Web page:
A Tale of Two Dakota Johnson Interviews

What a difference a year makes!  Reading the March 2014 interview in Elle—“Inside Dakota Johnson’s NC-17 ‘Fifty Shades of Grey’ Audition”—and the January 2015 interview in Vogue—“‘Fifty Shades of Grey’s’ Dakota Johnson: An Interview with a Woman on the Brink of Fame”—one would think that Stephen Rodrick (Elle) and Hamish Bowles (Vogue) had interviewed two completely different people and did not, in fact, both write profiles of the exact same actress.  The two Dakota Johnson profiles, spaced ten months apart, reveal two completely different sides of the young starlet.

In the Elle interview, there were eight appearances of the f-word and its derivatives—and a few other words of the four-letter variety.  Just ten months later, Bowles writes of a shared experience that occurred during the interview which revealed, “a streak of prudery that seems somewhat at odds with her on-screen antics in Fifty Shades.”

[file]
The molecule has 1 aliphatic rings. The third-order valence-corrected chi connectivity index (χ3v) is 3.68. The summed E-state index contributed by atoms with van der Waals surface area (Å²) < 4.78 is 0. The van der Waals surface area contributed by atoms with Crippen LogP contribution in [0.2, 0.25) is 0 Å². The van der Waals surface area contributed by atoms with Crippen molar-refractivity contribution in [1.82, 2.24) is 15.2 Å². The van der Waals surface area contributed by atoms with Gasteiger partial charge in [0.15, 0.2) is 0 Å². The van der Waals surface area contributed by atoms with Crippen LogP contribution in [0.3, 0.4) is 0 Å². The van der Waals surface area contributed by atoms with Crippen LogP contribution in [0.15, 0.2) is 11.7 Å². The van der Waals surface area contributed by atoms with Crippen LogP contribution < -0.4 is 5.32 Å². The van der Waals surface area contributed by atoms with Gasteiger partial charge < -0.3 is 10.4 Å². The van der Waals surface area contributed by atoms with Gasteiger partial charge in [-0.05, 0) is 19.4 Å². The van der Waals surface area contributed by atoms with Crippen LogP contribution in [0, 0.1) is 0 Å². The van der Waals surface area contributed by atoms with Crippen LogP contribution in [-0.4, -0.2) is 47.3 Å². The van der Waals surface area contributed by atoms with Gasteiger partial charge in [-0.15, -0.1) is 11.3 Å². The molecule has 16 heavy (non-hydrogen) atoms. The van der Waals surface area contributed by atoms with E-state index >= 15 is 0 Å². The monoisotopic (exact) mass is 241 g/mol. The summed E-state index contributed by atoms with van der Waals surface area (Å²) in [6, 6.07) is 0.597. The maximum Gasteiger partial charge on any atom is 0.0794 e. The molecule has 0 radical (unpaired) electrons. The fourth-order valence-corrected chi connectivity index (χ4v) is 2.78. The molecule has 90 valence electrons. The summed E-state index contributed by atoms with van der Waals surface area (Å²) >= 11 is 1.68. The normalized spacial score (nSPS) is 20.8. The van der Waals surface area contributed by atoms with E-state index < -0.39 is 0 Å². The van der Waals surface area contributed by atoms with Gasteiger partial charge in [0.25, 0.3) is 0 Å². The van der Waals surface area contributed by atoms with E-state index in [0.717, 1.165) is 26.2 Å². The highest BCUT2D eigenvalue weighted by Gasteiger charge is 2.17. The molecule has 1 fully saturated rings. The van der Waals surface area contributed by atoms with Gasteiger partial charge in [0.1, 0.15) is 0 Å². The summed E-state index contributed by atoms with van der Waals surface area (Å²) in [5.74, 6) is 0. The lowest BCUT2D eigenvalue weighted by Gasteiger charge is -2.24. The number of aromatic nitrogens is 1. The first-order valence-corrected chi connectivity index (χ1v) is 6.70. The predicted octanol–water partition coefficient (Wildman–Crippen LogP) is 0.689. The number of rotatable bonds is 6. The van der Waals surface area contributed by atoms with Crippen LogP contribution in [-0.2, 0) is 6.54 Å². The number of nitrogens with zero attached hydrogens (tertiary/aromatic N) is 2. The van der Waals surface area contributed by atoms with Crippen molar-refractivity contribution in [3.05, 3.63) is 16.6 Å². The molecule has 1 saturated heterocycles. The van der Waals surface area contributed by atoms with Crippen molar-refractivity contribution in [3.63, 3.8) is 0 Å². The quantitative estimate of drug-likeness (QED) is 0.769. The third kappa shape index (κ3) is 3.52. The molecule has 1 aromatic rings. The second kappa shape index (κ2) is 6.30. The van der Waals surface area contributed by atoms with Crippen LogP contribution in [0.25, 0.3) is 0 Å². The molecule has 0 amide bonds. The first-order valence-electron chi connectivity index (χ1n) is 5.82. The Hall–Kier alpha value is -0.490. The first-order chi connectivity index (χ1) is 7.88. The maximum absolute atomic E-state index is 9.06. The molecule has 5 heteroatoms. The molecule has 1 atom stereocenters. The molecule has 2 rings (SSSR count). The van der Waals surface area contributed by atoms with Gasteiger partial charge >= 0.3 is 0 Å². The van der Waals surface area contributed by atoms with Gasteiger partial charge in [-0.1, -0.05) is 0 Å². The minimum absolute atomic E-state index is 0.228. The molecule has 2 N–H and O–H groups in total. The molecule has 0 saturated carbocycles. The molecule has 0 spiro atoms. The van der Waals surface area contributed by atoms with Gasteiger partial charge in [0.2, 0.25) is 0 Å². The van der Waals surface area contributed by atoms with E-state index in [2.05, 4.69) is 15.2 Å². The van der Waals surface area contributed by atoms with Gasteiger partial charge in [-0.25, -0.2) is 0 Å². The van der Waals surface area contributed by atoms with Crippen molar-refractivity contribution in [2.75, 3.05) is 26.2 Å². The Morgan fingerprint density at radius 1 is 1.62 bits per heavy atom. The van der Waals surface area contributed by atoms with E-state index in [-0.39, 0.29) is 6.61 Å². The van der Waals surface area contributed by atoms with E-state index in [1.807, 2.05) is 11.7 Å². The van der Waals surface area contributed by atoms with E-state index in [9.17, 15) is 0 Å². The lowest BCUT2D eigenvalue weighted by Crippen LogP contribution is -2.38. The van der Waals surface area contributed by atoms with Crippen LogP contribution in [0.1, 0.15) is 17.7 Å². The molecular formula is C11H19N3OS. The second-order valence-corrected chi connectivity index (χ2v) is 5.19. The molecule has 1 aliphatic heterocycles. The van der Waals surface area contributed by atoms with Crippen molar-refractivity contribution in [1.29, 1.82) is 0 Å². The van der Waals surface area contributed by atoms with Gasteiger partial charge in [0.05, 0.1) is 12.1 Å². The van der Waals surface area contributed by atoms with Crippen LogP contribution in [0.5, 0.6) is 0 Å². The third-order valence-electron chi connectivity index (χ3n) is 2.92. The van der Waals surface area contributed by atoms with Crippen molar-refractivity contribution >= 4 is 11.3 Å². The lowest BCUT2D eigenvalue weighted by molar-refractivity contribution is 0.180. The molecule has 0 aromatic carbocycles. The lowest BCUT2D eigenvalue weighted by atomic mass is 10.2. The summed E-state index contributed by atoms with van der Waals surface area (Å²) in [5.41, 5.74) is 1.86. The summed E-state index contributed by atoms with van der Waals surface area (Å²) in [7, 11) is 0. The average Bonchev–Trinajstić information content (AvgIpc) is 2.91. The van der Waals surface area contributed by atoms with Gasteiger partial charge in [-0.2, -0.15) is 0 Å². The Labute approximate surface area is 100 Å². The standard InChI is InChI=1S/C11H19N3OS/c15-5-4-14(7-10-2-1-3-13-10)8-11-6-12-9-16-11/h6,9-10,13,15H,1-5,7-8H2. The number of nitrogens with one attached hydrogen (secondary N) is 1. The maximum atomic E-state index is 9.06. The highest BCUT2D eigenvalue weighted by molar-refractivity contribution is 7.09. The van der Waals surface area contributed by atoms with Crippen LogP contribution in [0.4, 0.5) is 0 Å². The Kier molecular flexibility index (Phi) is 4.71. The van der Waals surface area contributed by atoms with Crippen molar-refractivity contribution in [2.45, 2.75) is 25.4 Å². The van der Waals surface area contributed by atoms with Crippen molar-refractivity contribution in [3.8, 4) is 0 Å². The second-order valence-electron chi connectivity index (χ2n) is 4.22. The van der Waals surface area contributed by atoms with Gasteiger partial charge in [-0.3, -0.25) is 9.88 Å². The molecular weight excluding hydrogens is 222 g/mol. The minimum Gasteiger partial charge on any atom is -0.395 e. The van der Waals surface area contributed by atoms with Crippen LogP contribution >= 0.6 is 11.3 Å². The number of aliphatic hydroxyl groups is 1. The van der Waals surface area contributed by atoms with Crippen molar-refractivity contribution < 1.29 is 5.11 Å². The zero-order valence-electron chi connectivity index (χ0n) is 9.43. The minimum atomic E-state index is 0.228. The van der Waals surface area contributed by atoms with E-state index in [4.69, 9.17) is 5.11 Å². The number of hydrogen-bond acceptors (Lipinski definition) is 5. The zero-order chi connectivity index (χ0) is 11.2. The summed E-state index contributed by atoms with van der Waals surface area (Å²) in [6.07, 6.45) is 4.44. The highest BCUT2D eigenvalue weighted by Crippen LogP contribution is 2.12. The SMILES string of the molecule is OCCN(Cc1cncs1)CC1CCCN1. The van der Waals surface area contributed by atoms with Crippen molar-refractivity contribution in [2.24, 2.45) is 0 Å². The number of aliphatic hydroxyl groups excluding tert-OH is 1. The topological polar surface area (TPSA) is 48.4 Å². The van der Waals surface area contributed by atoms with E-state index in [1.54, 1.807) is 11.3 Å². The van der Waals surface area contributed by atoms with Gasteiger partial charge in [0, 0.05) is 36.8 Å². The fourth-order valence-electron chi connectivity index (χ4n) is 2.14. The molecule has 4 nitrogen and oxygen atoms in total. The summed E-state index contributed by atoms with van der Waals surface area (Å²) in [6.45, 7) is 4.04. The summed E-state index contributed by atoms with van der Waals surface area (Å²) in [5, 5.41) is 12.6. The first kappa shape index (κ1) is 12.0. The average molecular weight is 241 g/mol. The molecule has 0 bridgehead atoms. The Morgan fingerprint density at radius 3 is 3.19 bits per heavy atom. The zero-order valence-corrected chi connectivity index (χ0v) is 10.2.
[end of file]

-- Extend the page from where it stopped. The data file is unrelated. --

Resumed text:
Somewhere between shooting Fifty Shades of Grey and its release, Johnson either hired a new publicist or one of her famous family members give her a much-needed whack in the head.  Whether Tippi Hedren advised her to clean up her language or a media trainer painstakingly broke Johnson of her unfiltered speech, it provides a valuable lesson to public figures and would-be public figures everywhere: you can change your image in a short period of time, if you nip any negatives in the bud, before there is a long record of faux pas.

By changing her bad interview habits at the outset of her career, Johnson was able to be described by a journalist as having a streak of prudery, which, after reading the 2014 interview with her, would be hard to imagine anyone saying of her.  Ever.  While it is always possible to change your image, it is easiest if you do it as early as possible.  Jennifer Lawrence, for example, has a list of faux pas so long that they get mentioned in every subsequent story about her—the spilled Altoids in a press conference, the tripping, the list goes on.  For Johnson though, most of the public will never realize what a foul-mouthed interviewee she started out as.